In a recent Africa Express article by an Italian journalist Massimo Alberizzi about the attack on Yemane Gebreab (the Eritrean president’s advisor) and Fessehazion Petros (the Eritrean ambassador in Rome), the author condemns the attack whilst highlighting that it is the inhumane practices of the Eritrean government itself that precipitated this outburst of violence. The two men were attacked in the streets of Rome on the evening of 6 July 2017.
In his article, Alberizzi mentions the kidnapping and assassination attempt on him by Yemane Gebreab whilst he was working and reporting in Somalia. Albreizzi writes (our translation):
“I can no longer visit Eritrea after you’ve had me arrested and a few months later you sentenced me to death for my article which criticised your transformation: from freedom fighters to bloody dictators.
Yes, Yemane, I could go to the authorities here in Italy, denounce you and inform them that you, the man who ended up in hospital in Rome, is the one who ordered my kidnapping in Somalia, where I escaped execution only because I knew those who were to be my assassins… but you and your friends scolded them [the Somalis] because they let me go. Now I hear that you are in Italy with your head smashed, and when you leave the hospital (assuming you’re still hospitalised) you’ll return to Eritrea. To slaughter the youth again? To prevent them from leaving the country? The propaganda of your regime emphatically maintains that everything is good in Eritrea, that it’s all perfect, but you, and we, know very well that that is not true.”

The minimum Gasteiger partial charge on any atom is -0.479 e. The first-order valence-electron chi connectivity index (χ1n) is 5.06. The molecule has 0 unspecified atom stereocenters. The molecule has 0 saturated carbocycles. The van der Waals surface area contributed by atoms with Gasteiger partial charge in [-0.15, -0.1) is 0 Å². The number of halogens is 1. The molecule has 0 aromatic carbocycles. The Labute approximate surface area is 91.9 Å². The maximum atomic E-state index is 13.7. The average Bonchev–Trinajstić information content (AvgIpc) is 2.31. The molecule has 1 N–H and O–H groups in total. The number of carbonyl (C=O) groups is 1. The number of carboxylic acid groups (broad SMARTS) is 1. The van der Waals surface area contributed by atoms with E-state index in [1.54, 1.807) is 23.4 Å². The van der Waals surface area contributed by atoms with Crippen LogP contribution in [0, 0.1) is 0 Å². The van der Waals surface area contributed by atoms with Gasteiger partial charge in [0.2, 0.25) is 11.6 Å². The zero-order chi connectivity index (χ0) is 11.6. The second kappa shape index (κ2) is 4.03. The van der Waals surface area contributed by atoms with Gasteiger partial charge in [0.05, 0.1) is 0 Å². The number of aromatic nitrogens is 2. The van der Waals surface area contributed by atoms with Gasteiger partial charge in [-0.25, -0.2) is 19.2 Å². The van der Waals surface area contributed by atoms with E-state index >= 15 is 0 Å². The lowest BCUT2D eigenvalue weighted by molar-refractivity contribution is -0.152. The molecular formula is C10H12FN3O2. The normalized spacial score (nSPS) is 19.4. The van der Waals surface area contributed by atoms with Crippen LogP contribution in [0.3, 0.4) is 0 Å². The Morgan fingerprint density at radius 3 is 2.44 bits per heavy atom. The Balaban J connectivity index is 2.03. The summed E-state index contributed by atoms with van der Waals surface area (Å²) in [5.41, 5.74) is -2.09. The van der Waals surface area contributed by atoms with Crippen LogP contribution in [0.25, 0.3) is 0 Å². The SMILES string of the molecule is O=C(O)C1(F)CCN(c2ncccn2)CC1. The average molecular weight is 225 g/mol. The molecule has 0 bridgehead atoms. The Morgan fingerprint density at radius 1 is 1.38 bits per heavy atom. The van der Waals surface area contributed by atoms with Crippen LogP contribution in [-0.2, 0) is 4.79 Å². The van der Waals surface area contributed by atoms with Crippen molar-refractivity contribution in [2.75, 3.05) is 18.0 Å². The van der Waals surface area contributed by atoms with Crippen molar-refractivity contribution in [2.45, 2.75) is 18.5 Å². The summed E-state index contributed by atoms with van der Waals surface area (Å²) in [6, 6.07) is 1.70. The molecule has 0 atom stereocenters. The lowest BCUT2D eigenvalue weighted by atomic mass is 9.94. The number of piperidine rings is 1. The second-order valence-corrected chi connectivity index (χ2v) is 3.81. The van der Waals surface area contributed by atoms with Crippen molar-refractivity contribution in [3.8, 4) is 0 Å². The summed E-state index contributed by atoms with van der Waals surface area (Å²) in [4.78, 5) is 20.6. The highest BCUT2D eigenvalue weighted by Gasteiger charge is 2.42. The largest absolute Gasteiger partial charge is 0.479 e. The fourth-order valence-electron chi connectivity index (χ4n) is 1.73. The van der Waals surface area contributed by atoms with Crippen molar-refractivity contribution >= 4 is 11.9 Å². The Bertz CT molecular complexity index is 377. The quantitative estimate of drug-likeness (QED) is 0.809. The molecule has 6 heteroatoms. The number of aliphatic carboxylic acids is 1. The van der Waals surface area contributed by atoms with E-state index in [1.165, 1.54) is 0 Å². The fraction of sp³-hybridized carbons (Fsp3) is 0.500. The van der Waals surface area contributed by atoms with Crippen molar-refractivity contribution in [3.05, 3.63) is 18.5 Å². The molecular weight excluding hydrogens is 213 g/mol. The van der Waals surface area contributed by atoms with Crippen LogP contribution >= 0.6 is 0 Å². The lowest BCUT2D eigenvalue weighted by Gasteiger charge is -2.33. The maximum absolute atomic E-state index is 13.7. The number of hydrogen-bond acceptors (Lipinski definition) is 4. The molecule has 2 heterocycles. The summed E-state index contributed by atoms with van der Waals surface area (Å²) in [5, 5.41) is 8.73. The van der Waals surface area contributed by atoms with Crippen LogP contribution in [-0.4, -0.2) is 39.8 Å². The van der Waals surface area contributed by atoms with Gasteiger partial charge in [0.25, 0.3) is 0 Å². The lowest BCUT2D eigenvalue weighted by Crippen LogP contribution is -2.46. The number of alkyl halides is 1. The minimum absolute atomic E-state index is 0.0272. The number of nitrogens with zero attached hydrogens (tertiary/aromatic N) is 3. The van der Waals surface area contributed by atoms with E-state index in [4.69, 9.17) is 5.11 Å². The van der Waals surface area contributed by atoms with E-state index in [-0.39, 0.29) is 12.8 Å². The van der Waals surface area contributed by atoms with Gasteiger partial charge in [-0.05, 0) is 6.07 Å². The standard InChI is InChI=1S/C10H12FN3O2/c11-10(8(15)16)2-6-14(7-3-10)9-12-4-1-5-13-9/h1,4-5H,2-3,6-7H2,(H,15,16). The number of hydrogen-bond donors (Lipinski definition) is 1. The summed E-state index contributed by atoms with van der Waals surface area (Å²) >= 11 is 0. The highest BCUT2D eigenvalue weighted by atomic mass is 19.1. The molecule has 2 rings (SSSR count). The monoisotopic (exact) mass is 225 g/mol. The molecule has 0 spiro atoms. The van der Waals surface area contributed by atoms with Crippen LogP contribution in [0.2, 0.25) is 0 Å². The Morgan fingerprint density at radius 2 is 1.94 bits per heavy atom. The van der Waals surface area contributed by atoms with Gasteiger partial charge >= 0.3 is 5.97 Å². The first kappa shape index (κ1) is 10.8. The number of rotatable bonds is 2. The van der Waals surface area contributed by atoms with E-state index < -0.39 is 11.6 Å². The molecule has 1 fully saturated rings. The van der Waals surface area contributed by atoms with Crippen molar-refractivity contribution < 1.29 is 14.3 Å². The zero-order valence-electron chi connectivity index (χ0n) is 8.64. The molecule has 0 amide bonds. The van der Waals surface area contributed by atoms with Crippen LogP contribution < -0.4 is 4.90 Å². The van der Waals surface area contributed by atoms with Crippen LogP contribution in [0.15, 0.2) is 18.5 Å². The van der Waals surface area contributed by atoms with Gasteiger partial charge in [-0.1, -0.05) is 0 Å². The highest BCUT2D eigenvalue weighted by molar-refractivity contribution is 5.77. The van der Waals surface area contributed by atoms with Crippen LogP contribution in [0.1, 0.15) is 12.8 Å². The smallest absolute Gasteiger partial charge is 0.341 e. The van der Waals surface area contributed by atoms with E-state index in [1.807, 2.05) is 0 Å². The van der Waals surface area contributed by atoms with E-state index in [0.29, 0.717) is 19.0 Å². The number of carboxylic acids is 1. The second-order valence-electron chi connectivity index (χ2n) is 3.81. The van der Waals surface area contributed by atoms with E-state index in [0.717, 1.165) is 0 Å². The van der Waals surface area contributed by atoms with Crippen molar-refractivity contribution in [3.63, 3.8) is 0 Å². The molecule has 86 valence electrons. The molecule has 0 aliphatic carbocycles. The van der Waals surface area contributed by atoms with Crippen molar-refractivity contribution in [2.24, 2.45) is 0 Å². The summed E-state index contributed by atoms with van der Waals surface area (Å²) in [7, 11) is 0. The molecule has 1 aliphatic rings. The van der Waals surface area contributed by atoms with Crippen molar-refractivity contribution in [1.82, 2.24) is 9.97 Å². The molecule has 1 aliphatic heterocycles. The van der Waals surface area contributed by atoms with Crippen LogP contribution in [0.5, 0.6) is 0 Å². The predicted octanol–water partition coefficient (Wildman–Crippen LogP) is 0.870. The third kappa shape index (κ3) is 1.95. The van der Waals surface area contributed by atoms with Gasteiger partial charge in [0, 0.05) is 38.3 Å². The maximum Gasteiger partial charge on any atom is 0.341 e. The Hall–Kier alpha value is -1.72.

Like many of us, Alberizzi is aware of what can happen to Eritreans returned to their country, especially to someone who attacks the regime either verbally of physically. He writes:
“Now I fear for those who attacked you. If they send them to Eritrea they’ll be sentenced to death. Naturally after a good dose of cruel tortures, so they can serve as example to other dissidents. They must not be sent back to Africa.”
Alberizzi had in the past pleaded with ambassador Fessehazion Petros to abandon the regime and ask for asylum in Italy. He had pledged to Fessehazion that he would defend him if he did so. He extends the same invitation to Yemane Gebreab, asking him to denounce the wrongdoings of the Eritrean regime, writing “Yemane, go on; you should escape too”
In an interview with German radio Deutschlandfunk in 2015, Yemane Gebreab claimed that Eritreans in Eritrea can criticise the government openly and loudly, but the reality is that one of the main driving forces for the Eritrean mass migration is precisely that they cannot speak out in public, for fear of experiencing arbitrary detention or enforced disappearance.
Whilst it is known that the group of ministers and high-level government officials were arrested in 2001, shortly after openly criticising the president and the ruling party’s direction, Yemane Gebreab insisted in the same interview that they had not been imprisoned for criticising the government or the president. Rather, he said, they were detained because they conspired with the enemy at the height of the 1998-2000 war and their actions led to the deaths of many Eritreans and jeopardized the survival and independence of the country. According to Gebreab, the imprisoned journalists were also part of this conspiracy. These allegations notwithstanding, Yemane Gebreab denies any knowledge of their wellbeing or of whether they are alive or not. Often called ‘the second in command’, Yemane Gebreab confirmed that they were detained in Eiraeiro, but denied that he had seen them or ever been to that prison.